Wiki export to html
(1) By smartmic on 2020-01-27 20:20:48 [link]
I like the simplicity of Fossil Wiki's markup style and I know about the
fossil wiki export command. It would be really great if this command would allow for an export directly into HTML (maybe some kind of
--html option flag).
My use cases would comprise converting exported HTML page into other markup languages (e.g. via pandoc) and/or directly using wiki pages somewhere else externally, think of blogs or personal websites. This would lead to some ancillary functionality of fossil in the realm of markup conversion, similar to what
fossil test-diff --tk does for file comparison.
I would be even willing to dive into coding myself but I am wondering how this idea is received by the core developers? On the otherhand, writing a custom converter for this bare bone markup would be also not too complex but the functionality is already there somewhere in Fossil' codebase.
That should be a really easy thing to add. It's bedtime here in central Europe, but i will take a look at implementing it tomorrow. The json API can do this, but that's not terribly convenient for shell scripts.
Note, however, that the exports will not contain a complete HTML file with html/body tags because that's not how fossil internally parses wiki pages. Only the contents of the wiki page will get parsed/exported, not the page/skin around it.
Wow, what a quick and positive response! When you have such a committed developer team, my enthusiasm for Fossil grows even more. So first thing: thank you.
I did not know about JSON API but I was also thinking that everything should be there and the simpler the interface, the better.
No problem that we don't get html/body tags, I hadn't thought of that either. My intention is embedding the wiki exports, if I need standalone pages, that is easy to add.
(4) By wyetr on 2020-01-27 21:18:04 in reply to 2
exports will not contain a complete HTML file...not the page/skin around it.
That sounds like a feature if the next step in the chain is
pandoc. You want purely semantic HTML in this case: no CSS, headers, footers, JS, or other clutter.
The only thing that would be nice is if it could give it a minimal amount of syntax clothing:
<html><body>$content</body></html>. Just enough to pass an HTML validator, you know.
It's bedtime here in central Europe, but i will take a look at implementing it tomorrow.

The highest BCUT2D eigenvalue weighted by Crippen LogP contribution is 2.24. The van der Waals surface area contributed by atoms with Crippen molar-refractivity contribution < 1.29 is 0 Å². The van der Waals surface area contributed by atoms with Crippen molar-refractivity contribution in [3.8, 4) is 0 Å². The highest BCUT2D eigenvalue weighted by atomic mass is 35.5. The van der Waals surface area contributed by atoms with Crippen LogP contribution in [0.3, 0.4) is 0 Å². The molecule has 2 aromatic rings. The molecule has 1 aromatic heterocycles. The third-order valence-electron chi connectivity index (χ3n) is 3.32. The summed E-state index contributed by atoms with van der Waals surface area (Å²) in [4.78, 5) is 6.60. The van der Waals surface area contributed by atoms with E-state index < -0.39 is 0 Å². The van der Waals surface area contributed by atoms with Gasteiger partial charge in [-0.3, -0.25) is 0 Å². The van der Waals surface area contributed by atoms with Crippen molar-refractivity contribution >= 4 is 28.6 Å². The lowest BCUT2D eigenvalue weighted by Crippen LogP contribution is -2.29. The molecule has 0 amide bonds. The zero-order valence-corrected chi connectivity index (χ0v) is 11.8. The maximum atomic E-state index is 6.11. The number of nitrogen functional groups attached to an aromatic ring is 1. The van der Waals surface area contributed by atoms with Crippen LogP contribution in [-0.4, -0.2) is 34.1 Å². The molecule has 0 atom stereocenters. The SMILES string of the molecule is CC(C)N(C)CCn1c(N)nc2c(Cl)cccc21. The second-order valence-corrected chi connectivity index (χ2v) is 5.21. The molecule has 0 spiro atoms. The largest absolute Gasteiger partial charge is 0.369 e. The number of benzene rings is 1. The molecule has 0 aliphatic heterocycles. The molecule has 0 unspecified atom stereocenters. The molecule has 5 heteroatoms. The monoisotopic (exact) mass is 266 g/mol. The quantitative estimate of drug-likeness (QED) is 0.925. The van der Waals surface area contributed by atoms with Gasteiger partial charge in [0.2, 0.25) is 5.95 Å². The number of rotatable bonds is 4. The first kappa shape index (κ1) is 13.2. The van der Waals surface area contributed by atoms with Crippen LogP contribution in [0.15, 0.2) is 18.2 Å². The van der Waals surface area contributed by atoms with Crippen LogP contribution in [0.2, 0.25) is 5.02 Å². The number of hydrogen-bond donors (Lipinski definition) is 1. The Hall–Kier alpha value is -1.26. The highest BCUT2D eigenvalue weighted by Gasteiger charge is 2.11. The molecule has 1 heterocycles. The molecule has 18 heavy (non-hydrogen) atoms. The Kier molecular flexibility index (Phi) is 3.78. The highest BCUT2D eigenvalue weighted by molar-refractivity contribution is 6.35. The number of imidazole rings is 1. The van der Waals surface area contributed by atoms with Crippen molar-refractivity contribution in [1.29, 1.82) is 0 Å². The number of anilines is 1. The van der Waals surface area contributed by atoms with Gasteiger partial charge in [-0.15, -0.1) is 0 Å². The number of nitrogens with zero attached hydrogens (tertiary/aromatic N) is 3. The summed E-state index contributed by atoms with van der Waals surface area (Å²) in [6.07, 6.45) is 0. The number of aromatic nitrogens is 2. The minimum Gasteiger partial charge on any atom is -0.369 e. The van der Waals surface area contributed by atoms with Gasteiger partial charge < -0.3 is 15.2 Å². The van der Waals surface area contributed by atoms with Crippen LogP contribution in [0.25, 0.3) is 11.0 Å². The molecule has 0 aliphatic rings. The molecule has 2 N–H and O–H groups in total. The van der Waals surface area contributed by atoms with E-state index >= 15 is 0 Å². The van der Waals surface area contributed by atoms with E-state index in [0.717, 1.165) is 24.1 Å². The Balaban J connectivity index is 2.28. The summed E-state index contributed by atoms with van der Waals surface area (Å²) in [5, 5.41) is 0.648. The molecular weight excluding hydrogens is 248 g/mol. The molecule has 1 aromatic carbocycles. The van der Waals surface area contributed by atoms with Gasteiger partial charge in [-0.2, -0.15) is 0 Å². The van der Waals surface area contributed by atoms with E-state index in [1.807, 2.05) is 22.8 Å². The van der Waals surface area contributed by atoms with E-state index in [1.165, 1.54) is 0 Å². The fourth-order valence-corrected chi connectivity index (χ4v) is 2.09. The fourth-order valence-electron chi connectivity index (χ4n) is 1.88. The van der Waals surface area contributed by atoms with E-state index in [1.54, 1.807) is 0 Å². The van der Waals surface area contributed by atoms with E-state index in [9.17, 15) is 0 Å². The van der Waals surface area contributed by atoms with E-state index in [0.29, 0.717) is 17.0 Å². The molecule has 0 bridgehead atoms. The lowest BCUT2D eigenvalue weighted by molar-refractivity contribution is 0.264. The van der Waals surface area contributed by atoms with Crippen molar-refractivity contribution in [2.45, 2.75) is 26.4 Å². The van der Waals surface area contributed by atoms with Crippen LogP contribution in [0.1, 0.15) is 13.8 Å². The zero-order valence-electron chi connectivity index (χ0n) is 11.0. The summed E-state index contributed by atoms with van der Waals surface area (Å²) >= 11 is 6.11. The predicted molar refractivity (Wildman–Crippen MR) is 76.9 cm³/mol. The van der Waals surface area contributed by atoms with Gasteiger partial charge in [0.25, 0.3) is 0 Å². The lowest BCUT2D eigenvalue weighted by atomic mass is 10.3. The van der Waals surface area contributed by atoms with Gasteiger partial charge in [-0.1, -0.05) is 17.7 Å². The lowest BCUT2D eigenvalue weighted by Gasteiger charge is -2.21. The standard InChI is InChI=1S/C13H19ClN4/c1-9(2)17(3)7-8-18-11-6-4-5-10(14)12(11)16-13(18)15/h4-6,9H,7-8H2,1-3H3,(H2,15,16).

2:30am counts as "tomorrow" :). Here you go:
Regarding the addition of
<html><body> wrapping tags: i started to add that but discovered that the different X-to-html routines handle their output buffer differently, which makes implementing that more work than it should be. Specifically, the markdown-to-html handler clears its output target before outputing the HTML to it (whereas the . This means that the injected opening wrapper tags (when implemented the easy/straightforward way) get deleted, and changing that behaviour may introduce bugs in other uses of that routine. i'm currently working on a solution for that which doesn't require modifying (and thoroughly testing) the markdown-to-html converter.
Regarding the addition of
New flags have been added to support that:
-h|--html The body (only) is rendered in HTML form, without any page header/foot or HTML/BODY tag wrappers. -H|--HTML Works like -h|-html but wraps the output in <html><body>...</body></html>. -p|--pre If -h|-H is used and the page or technote has the text/plain mimetype, its HTML-escaped output will be wrapped in <pre>...</pre>.
We are using Fossil + Pandoc in similar environments. We start by writing together in real time using Markdown/CodiMD, then we export the docs to a Fossil repository and finally we use Pandoc and Grafoscopio to export documents in PDF and HTML. The front page is done in Markdeep using Fossil's embedded documentation
You can see some examples of this workflow in the port of the Data Feminism book and we are explaining the tools and workflow we use in the Documentathon Book (Spanish early draft). For the Grafoscopio documentation, I use Fossil's excellent JSON API to query the repositories where it is located and to select the documents I want to download.
So Fossil is a pretty good tool to keep your documentation in a simple format and to store and publish it, and is pretty good at being integrated with external tools producing several outputs.
I think that you will find Fossil a valuable part of your writing, collaborating and publishing workflow as it has been in our case.